As more high-efficacy disease-modifying therapies (DMTs) are being made available, people with multiple sclerosis have to decide how much risk they’re willing to accept in exchange for the treatment’s potential benefits. It’s a tough decision not made any easier if a patient’s neurologist is unwilling to accept much risk.
According to researchers at the University Medical Center Hamburg-Eppendorf in Germany, when it comes to one highly effective DMT, neurologists are willing to accept less risk than their patients are.
The DMT is Tysabri (natalizumab). One of its risks is progressive multifocal leukoencephalopathy (PML), a rare and potentially fatal brain disease. In the study, 69 patients treated with Tysabri and 66 neurologists were given a three-page leaflet about the association between Tysabri and PML. After reading it, they were asked whether they thought the Tysabri treatment should continue. Unsurprisingly to me, significantly more patients were willing to accept the risk than the neurologists. Forty-nine percent of the doctors reported that if told that Tysabri’s PML risk was two people in 10,000 or lower, they would stop treatment. But only 17 percent of the patients would.
The researchers believe that one reason the patients’ risk acceptance was higher was that they had a significantly worse perception of the harm that MS could cause them. But the report also notes that both patients and doctors had higher-than-warranted expectations of Tysabri’s effects.
Tysabri was good to me. I was treated with it for about seven years, and it seemed to be more effective than my first DMT, Avonex (interferon beta-1a). I don’t remember any adverse side effects, and its monthly infusion schedule fit my lifestyle. However, when I was using Avonex, I quickly developed needle fatigue from the weekly injections.
Was I concerned about the possibility of PML? Sure. Fortunately, though, I was on the same page as my neurologist concerning benefits versus risks. She told me that I would be carefully monitored for PML. That meant blood tests and a brain MRI every six months. She assured me that if those tests spotted early signs of PML, I would have the Tysabri flushed from my system and be moved to another DMT.
My neuro told me that PML becomes more of a risk after two years of Tysabri treatments. It was at around that time that she cut back my infusions from monthly to every eight weeks. Increasing the time between infusions to as much as 8 1/2 weeks is not believed to diminish the efficacy of Tysabri, but it does reduce the PML risk.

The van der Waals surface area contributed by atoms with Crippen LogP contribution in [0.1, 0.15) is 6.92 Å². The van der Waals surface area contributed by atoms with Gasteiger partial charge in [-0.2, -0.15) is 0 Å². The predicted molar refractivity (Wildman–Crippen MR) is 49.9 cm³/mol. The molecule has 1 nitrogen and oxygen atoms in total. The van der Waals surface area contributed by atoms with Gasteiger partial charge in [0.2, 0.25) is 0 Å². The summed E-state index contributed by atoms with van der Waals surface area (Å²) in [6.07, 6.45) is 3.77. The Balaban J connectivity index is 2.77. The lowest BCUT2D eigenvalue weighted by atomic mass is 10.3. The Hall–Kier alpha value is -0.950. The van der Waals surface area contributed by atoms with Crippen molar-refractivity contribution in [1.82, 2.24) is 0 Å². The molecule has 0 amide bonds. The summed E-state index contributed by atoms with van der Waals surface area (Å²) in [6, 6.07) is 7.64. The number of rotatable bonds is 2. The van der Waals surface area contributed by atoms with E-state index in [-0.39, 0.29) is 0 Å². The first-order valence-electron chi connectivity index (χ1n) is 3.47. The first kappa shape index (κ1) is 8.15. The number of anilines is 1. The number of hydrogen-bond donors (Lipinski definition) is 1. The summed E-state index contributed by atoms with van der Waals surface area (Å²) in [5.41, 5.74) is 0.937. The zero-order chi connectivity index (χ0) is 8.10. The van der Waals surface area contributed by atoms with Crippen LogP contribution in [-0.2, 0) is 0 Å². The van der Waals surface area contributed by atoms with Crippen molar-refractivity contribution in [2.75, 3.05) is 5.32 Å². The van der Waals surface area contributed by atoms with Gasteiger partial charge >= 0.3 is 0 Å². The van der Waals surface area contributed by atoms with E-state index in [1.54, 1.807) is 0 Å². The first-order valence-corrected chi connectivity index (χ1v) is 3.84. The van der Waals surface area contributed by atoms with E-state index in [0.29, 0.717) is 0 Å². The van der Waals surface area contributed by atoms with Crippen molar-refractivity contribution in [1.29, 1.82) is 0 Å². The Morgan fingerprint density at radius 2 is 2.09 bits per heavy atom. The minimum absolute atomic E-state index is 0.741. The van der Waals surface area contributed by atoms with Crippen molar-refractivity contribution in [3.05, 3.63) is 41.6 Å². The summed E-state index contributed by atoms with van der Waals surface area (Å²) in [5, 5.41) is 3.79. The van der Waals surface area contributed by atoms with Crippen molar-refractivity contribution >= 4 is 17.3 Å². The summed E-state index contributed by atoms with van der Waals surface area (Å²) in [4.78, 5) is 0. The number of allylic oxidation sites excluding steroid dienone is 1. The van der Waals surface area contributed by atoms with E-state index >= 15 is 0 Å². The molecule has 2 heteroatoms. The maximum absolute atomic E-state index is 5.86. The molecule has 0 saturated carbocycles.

After seven years on Tysabri, my blood tests showed that my titer score was rising to a concerning level. The titer score measures the level of the John Cunningham (JC) virus in the blood. The higher the titer level, the greater the risk that a dormant JC virus will reactivate and trigger a PML infection. It was at that point that I was taken off Tysabri and switched to Aubagio (teriflunomide).
A DMT decision needs collaboration
I hope that this column will help you and your neurologist avoid a knee-jerk reaction when deciding how to treat your MS, whether that treatment is with Tysabri or another DMT. The decision should be a collaboration — and both doctor and patient should have a good understanding of the risks and benefits of the treatments they are considering. Unfortunately, in my experience, that’s not always the case for either.
You’re invited to visit my personal blog at www.themswire.com.
Note: Multiple Sclerosis News Today is strictly a news and information website about the disease. It does not provide medical advice, diagnosis, or treatment. This content is not intended to be a substitute for professional medical advice, diagnosis, or treatment. Always seek the advice of your physician or other qualified health provider with any questions you may have regarding a medical condition. Never disregard professional medical advice or delay in seeking it because of something you have read on this website. The opinions expressed in this column are not those of Multiple Sclerosis News Today or its parent company, BioNews Services, and are intended to spark discussion about issues pertaining to multiple sclerosis.
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